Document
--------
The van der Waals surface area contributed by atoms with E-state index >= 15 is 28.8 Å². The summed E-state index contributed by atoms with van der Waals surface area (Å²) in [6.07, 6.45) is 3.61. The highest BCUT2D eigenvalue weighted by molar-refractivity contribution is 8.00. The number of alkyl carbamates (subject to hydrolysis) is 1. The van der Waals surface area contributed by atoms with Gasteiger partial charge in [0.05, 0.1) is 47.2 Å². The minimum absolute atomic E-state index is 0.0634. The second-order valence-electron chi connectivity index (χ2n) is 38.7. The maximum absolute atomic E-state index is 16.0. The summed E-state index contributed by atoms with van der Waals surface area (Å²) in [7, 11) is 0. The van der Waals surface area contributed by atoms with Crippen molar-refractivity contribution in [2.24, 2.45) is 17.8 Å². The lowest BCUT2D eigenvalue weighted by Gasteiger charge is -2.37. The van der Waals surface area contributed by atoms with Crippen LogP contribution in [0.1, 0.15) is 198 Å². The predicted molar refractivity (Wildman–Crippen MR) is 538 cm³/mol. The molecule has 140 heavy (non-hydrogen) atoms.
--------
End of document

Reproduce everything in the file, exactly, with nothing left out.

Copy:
The van der Waals surface area contributed by atoms with E-state index >= 15 is 28.8 Å². The summed E-state index contributed by atoms with van der Waals surface area (Å²) in [6.07, 6.45) is 3.61. The highest BCUT2D eigenvalue weighted by molar-refractivity contribution is 8.00. The number of alkyl carbamates (subject to hydrolysis) is 1. The van der Waals surface area contributed by atoms with Gasteiger partial charge in [0.05, 0.1) is 47.2 Å². The minimum absolute atomic E-state index is 0.0634. The second-order valence-electron chi connectivity index (χ2n) is 38.7. The maximum absolute atomic E-state index is 16.0. The summed E-state index contributed by atoms with van der Waals surface area (Å²) in [7, 11) is 0. The van der Waals surface area contributed by atoms with Crippen molar-refractivity contribution in [2.24, 2.45) is 17.8 Å². The lowest BCUT2D eigenvalue weighted by Gasteiger charge is -2.37. The van der Waals surface area contributed by atoms with Crippen LogP contribution in [0.1, 0.15) is 198 Å². The predicted molar refractivity (Wildman–Crippen MR) is 538 cm³/mol. The molecule has 140 heavy (non-hydrogen) atoms.